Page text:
At the bottom of this page is my submission and statement that goes with the piece. This work is totally different to my normal practice and that is because the emotions at that time were totally different to my normal ones! I like painting landscapes but sometimes we have to diversify!
|Project Afterbirth PV photo by Kris Jager|
|Project Afterbirth PV Photo by Kris Jager|
|Project Afterbirth The Exhibition photo by Kris Jager|
“Pioneering”, Dani Garavelli, Scotland on Sunday
“Fascinating”, Carol Burns, Devon Life
GALLERY: White Moose
DATES: Sat 3 Oct 2015 – Fri 13 Nov 2015
TIMES: Tuesday – Saturday 11 am – 5 pm
LOCATION: White Moose, Moose Hall, Trinity Street, Barnstaple EX32 8HX
This piece came about in 2006 from wanting to express the initial feeling of being told that my nine month foetus was going to be a still birth.
I wanted the artwork to allow the viewer to feel although they were being told something dark by a bunch of faceless strangers.
My experience of birth has not been a good one I now have two healthy boys but both had to be born by caesarean section and taken straight into intensive care the first after a four day labour. The middle child was a still birth the discovery by the doctors was horrific and I felt like they were all looking down at me in disbelief and horror I felt small useless and very powerless.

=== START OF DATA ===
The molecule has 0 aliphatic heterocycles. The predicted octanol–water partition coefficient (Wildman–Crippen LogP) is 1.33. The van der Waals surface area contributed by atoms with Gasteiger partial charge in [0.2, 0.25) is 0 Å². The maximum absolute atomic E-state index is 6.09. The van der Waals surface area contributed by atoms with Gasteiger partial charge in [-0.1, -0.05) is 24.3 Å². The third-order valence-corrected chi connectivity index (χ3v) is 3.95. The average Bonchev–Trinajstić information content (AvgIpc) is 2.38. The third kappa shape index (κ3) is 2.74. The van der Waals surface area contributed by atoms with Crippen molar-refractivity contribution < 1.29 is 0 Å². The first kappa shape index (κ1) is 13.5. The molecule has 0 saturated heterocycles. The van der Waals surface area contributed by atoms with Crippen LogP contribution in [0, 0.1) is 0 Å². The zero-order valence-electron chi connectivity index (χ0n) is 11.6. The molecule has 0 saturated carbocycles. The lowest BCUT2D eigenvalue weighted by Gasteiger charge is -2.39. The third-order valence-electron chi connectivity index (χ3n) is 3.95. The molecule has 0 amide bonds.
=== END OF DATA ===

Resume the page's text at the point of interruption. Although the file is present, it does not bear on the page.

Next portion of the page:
They all gathered around my bed including my husband discussing my options which seemed to include go home and wait for contractions to start and have a natural labour which could have been another week to wait.
To me this was not something that I could mentally deal with and insisted on the baby being removed surgically that day. They didn’t want to do this and tried to send me home I begged with them to ring my own doctor who was away on holiday and this artwork is me looking up at them willing this to happen. They did as I asked.
Two months after my still birth to block out the pain I signed up for a printing course something completely different to my usual practice of acrylic painting. I felt the lino cutting process allowed me to clearly illustrate simply with one solid block of black ink how I felt that day. It stands alone from all my other artwork before and since, and has remained hidden along with the memory.